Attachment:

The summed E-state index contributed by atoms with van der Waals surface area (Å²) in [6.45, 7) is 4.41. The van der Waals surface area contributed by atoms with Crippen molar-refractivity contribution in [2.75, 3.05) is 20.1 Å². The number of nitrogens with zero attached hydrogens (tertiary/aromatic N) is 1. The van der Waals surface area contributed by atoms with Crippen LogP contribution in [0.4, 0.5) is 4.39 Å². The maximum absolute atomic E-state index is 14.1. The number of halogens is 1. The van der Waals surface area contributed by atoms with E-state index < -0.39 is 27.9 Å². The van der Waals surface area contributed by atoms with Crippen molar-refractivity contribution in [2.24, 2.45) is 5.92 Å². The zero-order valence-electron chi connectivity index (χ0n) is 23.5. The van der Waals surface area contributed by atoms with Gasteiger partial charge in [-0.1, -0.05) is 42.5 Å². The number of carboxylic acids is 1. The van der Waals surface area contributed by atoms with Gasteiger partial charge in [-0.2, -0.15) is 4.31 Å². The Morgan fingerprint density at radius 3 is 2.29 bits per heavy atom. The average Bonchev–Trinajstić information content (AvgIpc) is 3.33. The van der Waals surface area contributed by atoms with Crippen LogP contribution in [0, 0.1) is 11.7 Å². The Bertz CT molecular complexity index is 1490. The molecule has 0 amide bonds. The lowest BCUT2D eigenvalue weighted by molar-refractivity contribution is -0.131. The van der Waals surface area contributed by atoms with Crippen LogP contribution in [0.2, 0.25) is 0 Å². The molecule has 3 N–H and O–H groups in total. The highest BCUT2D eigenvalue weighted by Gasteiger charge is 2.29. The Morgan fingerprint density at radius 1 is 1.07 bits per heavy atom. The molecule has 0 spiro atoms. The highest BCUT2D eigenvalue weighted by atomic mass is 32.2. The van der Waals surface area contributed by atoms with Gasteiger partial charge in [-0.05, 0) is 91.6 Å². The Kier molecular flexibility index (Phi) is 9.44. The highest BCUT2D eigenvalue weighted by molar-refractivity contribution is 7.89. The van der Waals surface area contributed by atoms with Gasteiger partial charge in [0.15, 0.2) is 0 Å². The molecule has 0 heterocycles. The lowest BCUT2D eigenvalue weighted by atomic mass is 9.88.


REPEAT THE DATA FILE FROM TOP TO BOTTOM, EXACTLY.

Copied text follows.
The summed E-state index contributed by atoms with van der Waals surface area (Å²) in [6.45, 7) is 4.41. The van der Waals surface area contributed by atoms with Crippen molar-refractivity contribution in [2.75, 3.05) is 20.1 Å². The number of nitrogens with zero attached hydrogens (tertiary/aromatic N) is 1. The van der Waals surface area contributed by atoms with Crippen LogP contribution in [0.4, 0.5) is 4.39 Å². The maximum absolute atomic E-state index is 14.1. The number of halogens is 1. The van der Waals surface area contributed by atoms with E-state index < -0.39 is 27.9 Å². The van der Waals surface area contributed by atoms with Crippen molar-refractivity contribution in [2.24, 2.45) is 5.92 Å². The zero-order valence-electron chi connectivity index (χ0n) is 23.5. The van der Waals surface area contributed by atoms with Gasteiger partial charge in [-0.1, -0.05) is 42.5 Å². The number of carboxylic acids is 1. The van der Waals surface area contributed by atoms with Gasteiger partial charge in [-0.2, -0.15) is 4.31 Å². The Morgan fingerprint density at radius 3 is 2.29 bits per heavy atom. The average Bonchev–Trinajstić information content (AvgIpc) is 3.33. The van der Waals surface area contributed by atoms with Crippen LogP contribution in [0, 0.1) is 11.7 Å². The Bertz CT molecular complexity index is 1490. The molecule has 0 amide bonds. The lowest BCUT2D eigenvalue weighted by molar-refractivity contribution is -0.131. The van der Waals surface area contributed by atoms with Crippen LogP contribution in [0.2, 0.25) is 0 Å². The molecule has 3 N–H and O–H groups in total. The highest BCUT2D eigenvalue weighted by Gasteiger charge is 2.29. The Morgan fingerprint density at radius 1 is 1.07 bits per heavy atom. The molecule has 0 spiro atoms. The highest BCUT2D eigenvalue weighted by atomic mass is 32.2. The van der Waals surface area contributed by atoms with Gasteiger partial charge in [-0.05, 0) is 91.6 Å². The Kier molecular flexibility index (Phi) is 9.44. The highest BCUT2D eigenvalue weighted by molar-refractivity contribution is 7.89. The van der Waals surface area contributed by atoms with Gasteiger partial charge in [0.15, 0.2) is 0 Å². The molecule has 0 heterocycles. The lowest BCUT2D eigenvalue weighted by atomic mass is 9.88.